‘No!’ said Daisy. ‘Not for one moment. Who trips over their own trap? That would be idiotic, and Chummy did not seem like an utter idiot. But there’s another, better reason why I don’t think Chummy set up the fishing line.’
‘What is it?’ I asked.
‘We searched Chummy’s rooms yesterday afternoon, and we went through his things. We saw that he had fishing line, just like the one used in the trap, but we also saw something else: that jacket of Donald’s that he was sewing up. And that tells me something. Chummy was planning a prank yesterday – but one that was nothing to do with fishing line. The line itself was left quite carelessly at the bottom of his wardrobe, as though he was not planning to use it. The jacket was a joke designed to irritate Donald, but not designed to murder him – unlike the fishing line, which most certainly was. And here’s something else: why would Chummy spend time sewing up the jacket if he had been planning on killing Donald that very evening? It’s not logical.’ Daisy shook her head. ‘No, Hazel, I believe we can rule out the idea that Chummy set that trap – and that makes for a very interesting theory that has just occurred to me. We assumed, didn’t we, that Chummy was behind both the silly pranks against Donald and the more serious attacks?’
‘Well, what if Chummy was playing the silly pranks, but was not the attacker? What if someone was using his pranks as cover for their more dangerous attempts – the ice bucket, the poisoned port, the pond, and finally the fishing-line trap? If so, there are two possibilities. Either Donald was behind those attacks but allowed himself to be caught in his own traps to throw everyone off the scent until his final attack on Chummy last night – this is unlikely, but not impossible. Or else there is a third party, someone else on the staircase, who is both cunning and ruthless, and who was determined to get Chummy, no m
‘You think that Chummy could have been the target all along?’ I asked. ‘Even though Donald was the one who fell foul of all the pranks up to now? Even though Donald is the rich one?’
‘Well, he isn’t rich yet,’ said Daisy. ‘And even so, no one else apart from Chummy would stand to get any money if he died. Chummy, on the other hand – well, you’ve seen it. Chummy might have been popular throughout Cambridge, but most of staircase nine hated him. His own brother most of all.’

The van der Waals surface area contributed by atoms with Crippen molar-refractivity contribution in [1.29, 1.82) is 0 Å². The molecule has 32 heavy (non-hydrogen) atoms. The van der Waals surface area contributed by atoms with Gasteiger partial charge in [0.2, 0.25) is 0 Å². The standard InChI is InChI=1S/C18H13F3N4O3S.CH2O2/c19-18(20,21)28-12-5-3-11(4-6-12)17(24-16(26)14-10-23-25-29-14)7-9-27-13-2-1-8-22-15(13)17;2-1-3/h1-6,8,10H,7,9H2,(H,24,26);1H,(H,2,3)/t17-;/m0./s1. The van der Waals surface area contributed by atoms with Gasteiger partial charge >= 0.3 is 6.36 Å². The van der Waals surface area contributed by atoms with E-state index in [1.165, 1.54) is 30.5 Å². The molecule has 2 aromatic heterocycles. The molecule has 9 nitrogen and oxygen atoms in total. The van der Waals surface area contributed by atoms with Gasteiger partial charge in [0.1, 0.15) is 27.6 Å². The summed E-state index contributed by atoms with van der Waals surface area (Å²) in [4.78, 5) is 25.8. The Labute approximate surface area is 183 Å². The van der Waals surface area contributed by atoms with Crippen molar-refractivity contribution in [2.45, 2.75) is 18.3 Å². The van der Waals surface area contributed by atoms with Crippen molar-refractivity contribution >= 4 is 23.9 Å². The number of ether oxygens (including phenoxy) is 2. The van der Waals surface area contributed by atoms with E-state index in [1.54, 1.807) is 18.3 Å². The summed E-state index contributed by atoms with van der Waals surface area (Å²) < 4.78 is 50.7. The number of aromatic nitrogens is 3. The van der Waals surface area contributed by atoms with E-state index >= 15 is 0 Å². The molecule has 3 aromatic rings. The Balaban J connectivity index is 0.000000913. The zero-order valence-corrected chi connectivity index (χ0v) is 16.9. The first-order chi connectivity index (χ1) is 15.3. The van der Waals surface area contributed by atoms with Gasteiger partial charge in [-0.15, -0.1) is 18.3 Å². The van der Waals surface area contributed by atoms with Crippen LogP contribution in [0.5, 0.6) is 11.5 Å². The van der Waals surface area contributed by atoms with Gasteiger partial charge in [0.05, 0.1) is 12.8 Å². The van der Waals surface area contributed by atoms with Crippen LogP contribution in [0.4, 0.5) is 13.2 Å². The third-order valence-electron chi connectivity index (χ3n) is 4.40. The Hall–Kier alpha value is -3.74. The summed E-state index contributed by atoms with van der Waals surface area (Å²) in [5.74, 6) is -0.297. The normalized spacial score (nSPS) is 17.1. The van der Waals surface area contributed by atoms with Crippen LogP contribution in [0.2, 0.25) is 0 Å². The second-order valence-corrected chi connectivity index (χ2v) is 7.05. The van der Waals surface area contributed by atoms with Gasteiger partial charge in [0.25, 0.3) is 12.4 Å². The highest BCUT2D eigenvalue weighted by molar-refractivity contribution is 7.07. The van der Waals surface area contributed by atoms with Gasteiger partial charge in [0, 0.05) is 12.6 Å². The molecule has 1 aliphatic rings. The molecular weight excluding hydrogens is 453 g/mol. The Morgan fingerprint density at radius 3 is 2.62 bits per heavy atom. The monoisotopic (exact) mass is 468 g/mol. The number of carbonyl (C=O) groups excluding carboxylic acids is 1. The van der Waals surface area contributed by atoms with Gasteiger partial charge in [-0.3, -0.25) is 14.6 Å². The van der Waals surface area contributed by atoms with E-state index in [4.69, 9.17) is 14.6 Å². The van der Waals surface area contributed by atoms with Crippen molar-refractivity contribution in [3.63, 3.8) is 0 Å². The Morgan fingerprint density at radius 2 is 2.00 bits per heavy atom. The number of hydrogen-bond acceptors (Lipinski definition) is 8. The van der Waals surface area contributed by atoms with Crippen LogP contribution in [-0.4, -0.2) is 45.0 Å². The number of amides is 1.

‘We did find fishing line in Donald’s rooms as well as Chummy’s!’ I said. ‘He could have set the trap. But … what if it was one of the others?’
‘D’you know, it’s interesting,’ said Daisy. ‘Think of all those previous attempts – not the pranks, I mean. Apart from the door incident, Donald wasn’t alone for any of them, was he? Bertie, Chummy, Alfred and Donald were climbing together when the rock fell, and we were all at the party where they drank the mistletoe. Lots of people were in the quad when Donald fell in the pond, as well. We thought it was most likely that the attempts were made by Chummy against Donald, but now Chummy is dead, I think we have to realize that we were looking at the case wrong all along. Yes, Hazel – I think we must accept that Chummy was always the target. And the attacker finally got the correct victim last night!’
I thought about what she’d said: how several people had been present for so many of the attacks. ‘It could be anyone in the college then!’ I said. ‘Anyone in Cambridge!’
‘That’s not true,’ said Daisy. ‘Some of the other attempts, yes. But because they’ve carried on into the hols, we know that it must be someone at Maudlin, now, this Christmas. And last night narrows things down very tightly indeed. We know from our run-ins with Perkins that he guards the entrance to Maudlin carefully, and locks up the main gate at eleven at night, and we also know that’s when Michael Butler locks the door to staircase nine. We heard the doctor mention that Chummy fell just after two o’clock. Let’s say 2:05. If Moss is telling the truth about when he went to bed, we know that the trap was set after 12:30, which means that the only people who could have set it between 12:30 and 2:00 were the people who live on staircase nine. So – Donald, Alfred, Michael, Moss – and, I suppose, Perkins, because he has the keys to the college.’
‘And Bertie,’ I said.
‘I know he wouldn’t do it!’ I said. ‘Of course he wouldn’t. But we still have to rule him out.’
Daisy glared at me. ‘Really, Hazel,’ she said. ‘How could you even think it?’
But I heard from the tone of her voice that she was concerned as well. It was not a long list to put Bertie on – and he had acted oddly when we’d asked where he had been last night. Why?
‘To go on to the better suspects,’ said Daisy, glaring at me, ‘Donald is of course a very strong one. He hated Chummy and, more importantly, he was quite controlled by him. You heard their conversations about the party. Donald was afraid that Chummy would bully him into giving over his money – we know that he wanted to buy the mine, but who knows whether he would have been able to go through with it with Chummy still alive? We saw that he had fishing line in his rooms, and he has been present for all the pranks. As we’ve already said, it could be that becoming the victim of them was just a cover, to make it seem as though he could have nothing to do with them. After all, he did survive them!’
I thought about Donald struggling in the pond, and was not sure. It did seem a terrible gamble.
‘Alfred hated Chummy too,’ I said. ‘Chummy was horrid to him because he’s not English, and Alfred might have wanted to punish him for it because Michael Butler wouldn’t. He’s a climber, so he’s probably got fishing line as well, and he’s been there for all the pranks.’
‘Yes. And Alfred behaved suspiciously after Chummy’s fall. Michael had to call him back out of his rooms. Why should he step away from the scene like that, unless he had something to hide?’
‘What about Moss?’ I asked. I felt the detective side of my brain ticking. ‘His room’s on the top floor, next to Donald and Chummy’s. He was on the spot!’